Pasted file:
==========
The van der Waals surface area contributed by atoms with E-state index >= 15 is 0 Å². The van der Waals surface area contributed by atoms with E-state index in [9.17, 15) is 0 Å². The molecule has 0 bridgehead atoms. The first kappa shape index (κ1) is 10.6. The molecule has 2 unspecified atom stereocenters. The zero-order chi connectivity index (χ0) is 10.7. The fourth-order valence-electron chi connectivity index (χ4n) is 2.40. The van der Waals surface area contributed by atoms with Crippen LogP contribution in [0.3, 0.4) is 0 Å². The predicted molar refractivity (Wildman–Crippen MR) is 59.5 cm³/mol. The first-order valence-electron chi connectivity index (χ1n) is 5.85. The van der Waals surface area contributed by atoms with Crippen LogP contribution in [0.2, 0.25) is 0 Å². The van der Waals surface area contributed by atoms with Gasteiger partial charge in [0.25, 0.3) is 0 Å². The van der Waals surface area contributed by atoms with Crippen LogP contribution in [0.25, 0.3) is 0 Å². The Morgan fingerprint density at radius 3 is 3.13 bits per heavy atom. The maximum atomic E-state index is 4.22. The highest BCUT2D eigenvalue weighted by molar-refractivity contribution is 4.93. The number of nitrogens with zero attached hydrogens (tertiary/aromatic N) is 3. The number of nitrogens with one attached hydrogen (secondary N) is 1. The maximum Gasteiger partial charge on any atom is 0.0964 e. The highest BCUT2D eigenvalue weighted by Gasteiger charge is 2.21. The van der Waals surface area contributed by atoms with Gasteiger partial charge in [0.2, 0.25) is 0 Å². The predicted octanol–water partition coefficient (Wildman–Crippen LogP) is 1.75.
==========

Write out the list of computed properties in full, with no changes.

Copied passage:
The van der Waals surface area contributed by atoms with E-state index >= 15 is 0 Å². The van der Waals surface area contributed by atoms with E-state index in [9.17, 15) is 0 Å². The molecule has 0 bridgehead atoms. The first kappa shape index (κ1) is 10.6. The molecule has 2 unspecified atom stereocenters. The zero-order chi connectivity index (χ0) is 10.7. The fourth-order valence-electron chi connectivity index (χ4n) is 2.40. The van der Waals surface area contributed by atoms with Crippen LogP contribution in [0.3, 0.4) is 0 Å². The predicted molar refractivity (Wildman–Crippen MR) is 59.5 cm³/mol. The first-order valence-electron chi connectivity index (χ1n) is 5.85. The van der Waals surface area contributed by atoms with Crippen LogP contribution in [0.2, 0.25) is 0 Å². The van der Waals surface area contributed by atoms with Gasteiger partial charge in [0.25, 0.3) is 0 Å². The van der Waals surface area contributed by atoms with Crippen LogP contribution in [0.25, 0.3) is 0 Å². The Morgan fingerprint density at radius 3 is 3.13 bits per heavy atom. The maximum atomic E-state index is 4.22. The highest BCUT2D eigenvalue weighted by molar-refractivity contribution is 4.93. The number of nitrogens with zero attached hydrogens (tertiary/aromatic N) is 3. The number of nitrogens with one attached hydrogen (secondary N) is 1. The maximum Gasteiger partial charge on any atom is 0.0964 e. The highest BCUT2D eigenvalue weighted by Gasteiger charge is 2.21. The van der Waals surface area contributed by atoms with Gasteiger partial charge in [0.2, 0.25) is 0 Å². The predicted octanol–water partition coefficient (Wildman–Crippen LogP) is 1.75.